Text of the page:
QE volunteer at doctor’s surgery Britain’s youngest ‘NHS hero’?
May 15, 2020
May 15, 2020
Year 10 pupil Ryan Bentley’s dedicated voluntary work at his father’s NHS GP practice over the last two years is paying dividends in the current health crisis.
Ryan, who has spent every Friday afternoon after school and much of his holidays working in the administration department, has now become a key player in the practice in Golders Green, and is even training new staff.
His proud father, John Bentley, who is a GP Principal, said patients cannot believe how young he is, as he displays maturity and leadership qualities well beyond his 14 years: “We think Ryan may be the youngest official NHS worker at this time.”
Staff at the surgery, The Practice @ 188, have commented on how invaluable his contribution has been, said Dr Bentley. “He has been working diligently and conscientiously since lockdown. After completing his schoolwork, he gives nearly every minute of his time to the practice, to help us continue functioning and providing essential healthcare services to the public.”
Ryan’s role includes regularly communicating with NHS organisations to try to source personal protective equipment (PPE). He also updates the clinicians at the practice as to the latest published guidance on the management of suspected coronavirus cases. He helps to arrange staff rotas and is constantly answering phone-calls from worried and anxious patients, some of whom are obviously unwell and exhibiting symptoms of coronavirus, requiring either simple reassurance or directing to the appropriate medical services.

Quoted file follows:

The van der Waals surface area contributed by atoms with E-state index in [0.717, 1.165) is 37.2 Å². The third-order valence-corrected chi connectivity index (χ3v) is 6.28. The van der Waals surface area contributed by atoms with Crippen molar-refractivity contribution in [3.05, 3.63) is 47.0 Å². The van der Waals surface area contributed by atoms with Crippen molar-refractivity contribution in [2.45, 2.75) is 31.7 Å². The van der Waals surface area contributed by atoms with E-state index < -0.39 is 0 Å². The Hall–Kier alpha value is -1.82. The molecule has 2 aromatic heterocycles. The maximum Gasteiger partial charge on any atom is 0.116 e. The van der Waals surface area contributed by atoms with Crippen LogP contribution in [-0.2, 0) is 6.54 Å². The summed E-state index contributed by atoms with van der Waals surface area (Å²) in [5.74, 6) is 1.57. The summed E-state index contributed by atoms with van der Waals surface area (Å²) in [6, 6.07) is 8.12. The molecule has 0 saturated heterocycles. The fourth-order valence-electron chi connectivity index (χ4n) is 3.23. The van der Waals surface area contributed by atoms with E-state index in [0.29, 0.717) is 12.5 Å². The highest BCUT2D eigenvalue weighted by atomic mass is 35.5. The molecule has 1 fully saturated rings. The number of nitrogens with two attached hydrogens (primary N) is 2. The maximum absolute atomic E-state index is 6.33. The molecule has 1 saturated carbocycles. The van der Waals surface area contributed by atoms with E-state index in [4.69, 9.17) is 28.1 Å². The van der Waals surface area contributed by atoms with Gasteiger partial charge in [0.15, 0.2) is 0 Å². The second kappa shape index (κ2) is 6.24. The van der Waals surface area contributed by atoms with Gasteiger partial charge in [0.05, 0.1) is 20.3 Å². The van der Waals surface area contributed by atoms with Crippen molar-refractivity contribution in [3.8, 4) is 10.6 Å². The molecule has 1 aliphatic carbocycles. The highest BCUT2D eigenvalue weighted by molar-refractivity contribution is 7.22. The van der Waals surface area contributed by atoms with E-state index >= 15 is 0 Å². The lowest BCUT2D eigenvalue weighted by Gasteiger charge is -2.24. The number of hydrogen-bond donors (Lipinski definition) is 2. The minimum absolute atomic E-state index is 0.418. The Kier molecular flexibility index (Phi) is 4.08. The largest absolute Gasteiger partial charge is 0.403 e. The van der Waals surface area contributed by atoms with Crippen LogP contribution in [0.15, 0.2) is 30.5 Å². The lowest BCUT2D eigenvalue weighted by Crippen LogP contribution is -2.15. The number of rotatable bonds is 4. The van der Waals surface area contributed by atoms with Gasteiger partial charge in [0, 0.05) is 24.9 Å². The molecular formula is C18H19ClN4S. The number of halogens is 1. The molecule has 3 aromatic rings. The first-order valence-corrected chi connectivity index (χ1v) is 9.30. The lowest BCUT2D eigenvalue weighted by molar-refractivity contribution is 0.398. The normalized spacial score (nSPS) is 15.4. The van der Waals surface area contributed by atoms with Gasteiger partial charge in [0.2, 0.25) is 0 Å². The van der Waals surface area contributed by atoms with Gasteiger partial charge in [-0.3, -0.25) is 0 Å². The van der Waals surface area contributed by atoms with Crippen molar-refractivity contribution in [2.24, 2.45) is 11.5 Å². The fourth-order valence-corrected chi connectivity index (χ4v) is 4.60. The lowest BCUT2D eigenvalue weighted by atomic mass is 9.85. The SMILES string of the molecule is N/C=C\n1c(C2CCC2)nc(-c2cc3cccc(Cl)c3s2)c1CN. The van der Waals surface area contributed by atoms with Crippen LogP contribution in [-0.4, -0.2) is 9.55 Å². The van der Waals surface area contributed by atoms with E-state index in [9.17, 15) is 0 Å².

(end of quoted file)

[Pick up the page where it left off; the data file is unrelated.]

Ryan has found that the nature of his duties has changed since the advent of Covid-19. “Many patients no longer come into the surgery, so the number of online encounters has increased. Lots of emails are coming through daily, which need to be looked at and then matched with hospitals or other health departments.
“I have always enjoyed working here; before this crisis, it was about meeting a wide range of people and learning about their different backgrounds and how that can affect health. The biggest challenge now is that I cannot always help people. They may have a problem, but cannot get an appointment for a very long time – even though they are suffering. Sometimes there is just nothing we can do to help them.”
Dr Bentley’s GP practice has become even busier as they witness dozens of their patients, particularly from the surrounding care homes, suffering and dying from Covid-19.
“The outbreak has dramatically changed our NHS working environment,” says Dr Bentley. “Many of our own staff have either been off sick or are self-isolating. To make matters even more challenging our Practice Manager went off on maternity leave just before the Covid-19 outbreak. Ryan has demonstrated a very mature approach to his work here. He is carrying out all his duties with the utmost enthusiasm, passion and diligence – qualities very much in keeping with the ethos QE instils in its pupils.
“All staff at the practice have commented on what remarkable leadership qualities he possesses and have quipped that he is needed here permanently, as he is proving to be an asset to all who work here or use our services. Another nearby practice implied they wanted to use his skills, and he has recently been invited to participate in the local NHS managers forum, due to his significant role at the practice,” added Dr Bentley.